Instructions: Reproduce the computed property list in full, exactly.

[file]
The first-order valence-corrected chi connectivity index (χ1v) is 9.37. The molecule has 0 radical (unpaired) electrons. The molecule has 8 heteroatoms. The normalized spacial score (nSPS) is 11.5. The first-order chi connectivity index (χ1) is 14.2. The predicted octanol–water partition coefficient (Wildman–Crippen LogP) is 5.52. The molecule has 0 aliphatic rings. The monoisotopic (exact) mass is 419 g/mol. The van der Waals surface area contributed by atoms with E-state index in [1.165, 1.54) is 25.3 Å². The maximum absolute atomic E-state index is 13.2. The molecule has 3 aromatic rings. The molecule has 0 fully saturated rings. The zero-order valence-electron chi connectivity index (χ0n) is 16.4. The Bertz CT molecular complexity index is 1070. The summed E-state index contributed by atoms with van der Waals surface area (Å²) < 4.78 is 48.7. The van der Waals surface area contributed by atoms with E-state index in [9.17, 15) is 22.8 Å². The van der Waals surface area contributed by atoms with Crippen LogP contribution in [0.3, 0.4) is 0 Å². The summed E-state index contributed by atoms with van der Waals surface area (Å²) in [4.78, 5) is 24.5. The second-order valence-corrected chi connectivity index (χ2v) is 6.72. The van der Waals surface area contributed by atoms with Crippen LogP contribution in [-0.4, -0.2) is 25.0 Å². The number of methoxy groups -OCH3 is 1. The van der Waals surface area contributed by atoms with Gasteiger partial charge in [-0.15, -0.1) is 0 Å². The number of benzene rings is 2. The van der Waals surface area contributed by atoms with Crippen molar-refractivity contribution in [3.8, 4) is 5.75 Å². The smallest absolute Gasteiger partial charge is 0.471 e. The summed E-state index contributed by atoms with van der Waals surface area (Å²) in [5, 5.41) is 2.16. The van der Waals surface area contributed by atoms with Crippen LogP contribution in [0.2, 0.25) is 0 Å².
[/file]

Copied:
The first-order valence-corrected chi connectivity index (χ1v) is 9.37. The molecule has 0 radical (unpaired) electrons. The molecule has 8 heteroatoms. The normalized spacial score (nSPS) is 11.5. The first-order chi connectivity index (χ1) is 14.2. The predicted octanol–water partition coefficient (Wildman–Crippen LogP) is 5.52. The molecule has 0 aliphatic rings. The monoisotopic (exact) mass is 419 g/mol. The van der Waals surface area contributed by atoms with E-state index in [1.165, 1.54) is 25.3 Å². The maximum absolute atomic E-state index is 13.2. The molecule has 3 aromatic rings. The molecule has 0 fully saturated rings. The zero-order valence-electron chi connectivity index (χ0n) is 16.4. The Bertz CT molecular complexity index is 1070. The summed E-state index contributed by atoms with van der Waals surface area (Å²) < 4.78 is 48.7. The van der Waals surface area contributed by atoms with E-state index in [9.17, 15) is 22.8 Å². The van der Waals surface area contributed by atoms with Crippen LogP contribution in [0.3, 0.4) is 0 Å². The summed E-state index contributed by atoms with van der Waals surface area (Å²) in [4.78, 5) is 24.5. The second-order valence-corrected chi connectivity index (χ2v) is 6.72. The van der Waals surface area contributed by atoms with Crippen LogP contribution in [-0.4, -0.2) is 25.0 Å². The number of methoxy groups -OCH3 is 1. The van der Waals surface area contributed by atoms with Gasteiger partial charge in [-0.15, -0.1) is 0 Å². The number of benzene rings is 2. The van der Waals surface area contributed by atoms with Crippen molar-refractivity contribution in [3.8, 4) is 5.75 Å². The smallest absolute Gasteiger partial charge is 0.471 e. The summed E-state index contributed by atoms with van der Waals surface area (Å²) in [5, 5.41) is 2.16. The van der Waals surface area contributed by atoms with Crippen LogP contribution in [0.2, 0.25) is 0 Å².